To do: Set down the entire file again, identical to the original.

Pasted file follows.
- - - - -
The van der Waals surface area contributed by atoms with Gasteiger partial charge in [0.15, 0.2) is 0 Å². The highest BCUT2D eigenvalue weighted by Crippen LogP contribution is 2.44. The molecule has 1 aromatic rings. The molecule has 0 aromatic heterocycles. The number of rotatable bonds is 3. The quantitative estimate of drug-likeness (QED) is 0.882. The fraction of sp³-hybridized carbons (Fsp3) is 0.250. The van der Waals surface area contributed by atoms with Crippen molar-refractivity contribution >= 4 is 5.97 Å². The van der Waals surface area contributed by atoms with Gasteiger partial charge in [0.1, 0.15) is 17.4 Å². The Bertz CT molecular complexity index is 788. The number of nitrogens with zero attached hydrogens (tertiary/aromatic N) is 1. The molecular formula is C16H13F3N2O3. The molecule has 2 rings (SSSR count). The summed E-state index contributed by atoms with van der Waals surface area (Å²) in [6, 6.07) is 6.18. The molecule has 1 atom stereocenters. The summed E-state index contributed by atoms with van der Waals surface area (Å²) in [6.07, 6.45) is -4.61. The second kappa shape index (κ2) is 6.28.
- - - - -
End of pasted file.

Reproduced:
The van der Waals surface area contributed by atoms with Gasteiger partial charge in [0.15, 0.2) is 0 Å². The highest BCUT2D eigenvalue weighted by Crippen LogP contribution is 2.44. The molecule has 1 aromatic rings. The molecule has 0 aromatic heterocycles. The number of rotatable bonds is 3. The quantitative estimate of drug-likeness (QED) is 0.882. The fraction of sp³-hybridized carbons (Fsp3) is 0.250. The van der Waals surface area contributed by atoms with Crippen molar-refractivity contribution >= 4 is 5.97 Å². The van der Waals surface area contributed by atoms with Gasteiger partial charge in [0.1, 0.15) is 17.4 Å². The Bertz CT molecular complexity index is 788. The number of nitrogens with zero attached hydrogens (tertiary/aromatic N) is 1. The molecular formula is C16H13F3N2O3. The molecule has 2 rings (SSSR count). The summed E-state index contributed by atoms with van der Waals surface area (Å²) in [6, 6.07) is 6.18. The molecule has 1 atom stereocenters. The summed E-state index contributed by atoms with van der Waals surface area (Å²) in [6.07, 6.45) is -4.61. The second kappa shape index (κ2) is 6.28.